The Kingdom of Shivas Irons by Michael Murphy. Broadway Books, A Division of Bantam Doubleday Dell Publishing Group, Inc., 1540 Broadway, New York, NY 10036, 1997; 314 pp., $27.50 (harcover).
Overall Rating: 7.5 (out of 10)
Difficulty Level: 6 (out of 10)
Recommendation: Michael Murphy has given us another inspiring book which, while flawed, is nonetheless well worth reading.
Shivas Irons is not this next installment. Instead, it is a loosely jointed collection of remembrances, autobiographical vignettes, real-time adventures, and philosophical discourses on the potential of the human body and spirit. While Golf in the Kingdom consisted of a coherent narrative set in a given magical time and place, Shivas Irons uses Michael's Murphy's golfing experiences to transmit his feelings, moods, subjective experiences, and considerable philosophical insights. Separated by a quarter of a century, these two books are intermittently related not only in time but in style; anyone expecting Shivas Irons to be very similar to Golf in the Kingdom will be disappointed.
Autobiographical or semi-autobiographical psycho-spiritual fiction - referred to as "magical autobiography" and discussed in some detail in GNOSIS Magazine # 2 - is almost always a tricky business. If a book claims to describe the author's actual experiences, it becomes all too easy to get lost in questions such as "Is it true?" and "Did it really happen?" Did Dan Millman's Socrates really jump up to a rooftop in a single bound? Did Castaneda's characters actually enter bizarre dimensions of spacetime and jump off of cliffs to soar like birds?
If, on the other hand, a book is presented as fiction pure and simple, then it tends to become less interesting for those of us trying to transform ourselves by following the techniques and advice given in the book. And, of course, in some cases - such as James Redfield's The Celestine Prophecy - even though a book is presented as fiction, it resonates so powerfully with the Zeitgeist that its insights end up being taken as genuine spiritual revelations.
Shivas Irons takes the unusual stance of honestly looking at the reality and the implications of the experiences reported. This is not to say that some of the experiences may not have been exaggerated - that they might have happened rather than that they actually happened - but the overall feeling that the book gives is one of conscientiously grappling with a variety of phenomena not within the range of the ordinary human sensorium or the maps of ordinary science. Murphy himself doesn't know what happened, and his openeness about this makes this book entirely more realistic, believable, and valuable.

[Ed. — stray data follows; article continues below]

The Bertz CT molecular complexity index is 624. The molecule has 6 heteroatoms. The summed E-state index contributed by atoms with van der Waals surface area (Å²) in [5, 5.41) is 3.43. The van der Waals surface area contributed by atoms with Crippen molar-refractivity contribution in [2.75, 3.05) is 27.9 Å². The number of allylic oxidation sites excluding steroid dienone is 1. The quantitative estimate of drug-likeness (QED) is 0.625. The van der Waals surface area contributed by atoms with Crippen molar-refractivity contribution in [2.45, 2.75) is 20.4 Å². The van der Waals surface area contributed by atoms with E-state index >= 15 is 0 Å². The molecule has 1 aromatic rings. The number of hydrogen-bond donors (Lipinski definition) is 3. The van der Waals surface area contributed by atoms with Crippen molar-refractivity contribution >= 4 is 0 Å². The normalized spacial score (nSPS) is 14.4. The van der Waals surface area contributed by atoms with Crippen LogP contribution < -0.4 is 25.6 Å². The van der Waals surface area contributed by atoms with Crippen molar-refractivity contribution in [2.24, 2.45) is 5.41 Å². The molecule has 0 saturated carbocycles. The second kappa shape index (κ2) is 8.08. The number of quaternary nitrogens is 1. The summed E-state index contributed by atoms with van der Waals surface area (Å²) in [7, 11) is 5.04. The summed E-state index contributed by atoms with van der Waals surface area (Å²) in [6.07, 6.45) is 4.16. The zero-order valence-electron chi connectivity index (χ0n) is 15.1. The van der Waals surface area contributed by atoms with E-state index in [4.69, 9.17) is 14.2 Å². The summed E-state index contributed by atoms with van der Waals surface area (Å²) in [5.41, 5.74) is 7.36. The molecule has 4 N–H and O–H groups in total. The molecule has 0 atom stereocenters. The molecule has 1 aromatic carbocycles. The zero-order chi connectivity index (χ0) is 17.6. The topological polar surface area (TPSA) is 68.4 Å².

And so, whether or not you have the slightest interest in golf - and more than one of the book's characters actively dislikes or even disdains the sport - Shivas Irons is both rewarding and inspiring if for no other reason than it presents Michael Murphy's honest attempt to grapple with what he knows and doesn't know about human potential, transcendence, and the future of the body.
Murphy, who co-founded the Esalen Institute in the mid 1960s, has been at or near ground-zero of the human potential movement for over three decades now. He has seen more than most of us can ever hope to, and he has worked with or met an extraordinary number of extraordinary people. A previous work of his fiction, Jacob Atabet, is an absolutely thrilling work of psycho-spiritual transcendence, and Murphy's The Life We Are Given, co-authored with George Leonard, is as practical a book as has ever been written on how small groups can work together to support each other in self-transformation. Lastly, Murphy's tremendous The Future of the Body presents an extraordinary depth of information on physical transcendence, which is the real topic at the center of Shivas Irons.
This reviewer read almost all of Shivas Irons while climbing away on a stair-master in a local gym. As I read the book over a number of days, I found myself setting the machine on higher levels for longer periods of time, with my posture improving and my breathing becoming more coherent. As the book continually inspired me, my inspiration -- literally my in-take of breath and life-energy -- markedly increased. As I read and climbed, the possibilities suggested by Murphy seemed increasingly plausible. That something called "The Kingdom of Heaven" could be created now, in this body, in this lifetime, became less like a fairy tale and more like a plan, or a blueprint.
In short, while this book may be flawed as a sequel, and while the narrative may not always hold together, it is still well worth reading both because it is in and of itself inspiring, and because it reflects the views of one of the human potential movement's most important actors, Michael Murphy.
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